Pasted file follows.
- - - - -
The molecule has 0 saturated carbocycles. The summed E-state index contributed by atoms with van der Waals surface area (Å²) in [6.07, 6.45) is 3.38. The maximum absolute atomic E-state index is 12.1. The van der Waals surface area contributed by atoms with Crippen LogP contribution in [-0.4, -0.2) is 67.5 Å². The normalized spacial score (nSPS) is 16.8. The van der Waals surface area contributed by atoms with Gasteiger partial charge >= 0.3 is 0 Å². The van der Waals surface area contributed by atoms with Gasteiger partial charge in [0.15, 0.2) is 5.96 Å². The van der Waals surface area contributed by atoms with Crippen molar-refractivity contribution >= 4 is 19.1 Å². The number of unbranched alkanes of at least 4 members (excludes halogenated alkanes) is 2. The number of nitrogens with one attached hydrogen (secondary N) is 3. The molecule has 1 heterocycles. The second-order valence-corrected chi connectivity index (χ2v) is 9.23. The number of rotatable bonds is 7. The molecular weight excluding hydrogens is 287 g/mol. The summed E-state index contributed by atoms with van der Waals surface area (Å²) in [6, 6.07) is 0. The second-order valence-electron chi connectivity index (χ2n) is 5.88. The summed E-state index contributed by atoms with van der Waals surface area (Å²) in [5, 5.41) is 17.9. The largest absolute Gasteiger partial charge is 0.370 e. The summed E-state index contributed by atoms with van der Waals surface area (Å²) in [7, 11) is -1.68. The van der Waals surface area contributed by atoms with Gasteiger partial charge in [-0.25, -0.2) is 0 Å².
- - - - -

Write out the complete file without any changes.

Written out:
The molecule has 0 saturated carbocycles. The summed E-state index contributed by atoms with van der Waals surface area (Å²) in [6.07, 6.45) is 3.38. The maximum absolute atomic E-state index is 12.1. The van der Waals surface area contributed by atoms with Crippen LogP contribution in [-0.4, -0.2) is 67.5 Å². The normalized spacial score (nSPS) is 16.8. The van der Waals surface area contributed by atoms with Gasteiger partial charge >= 0.3 is 0 Å². The van der Waals surface area contributed by atoms with Gasteiger partial charge in [0.15, 0.2) is 5.96 Å². The van der Waals surface area contributed by atoms with Crippen molar-refractivity contribution >= 4 is 19.1 Å². The number of unbranched alkanes of at least 4 members (excludes halogenated alkanes) is 2. The number of nitrogens with one attached hydrogen (secondary N) is 3. The molecule has 1 heterocycles. The second-order valence-corrected chi connectivity index (χ2v) is 9.23. The number of rotatable bonds is 7. The molecular weight excluding hydrogens is 287 g/mol. The summed E-state index contributed by atoms with van der Waals surface area (Å²) in [6, 6.07) is 0. The second-order valence-electron chi connectivity index (χ2n) is 5.88. The summed E-state index contributed by atoms with van der Waals surface area (Å²) in [5, 5.41) is 17.9. The largest absolute Gasteiger partial charge is 0.370 e. The summed E-state index contributed by atoms with van der Waals surface area (Å²) in [7, 11) is -1.68. The van der Waals surface area contributed by atoms with Gasteiger partial charge in [-0.25, -0.2) is 0 Å².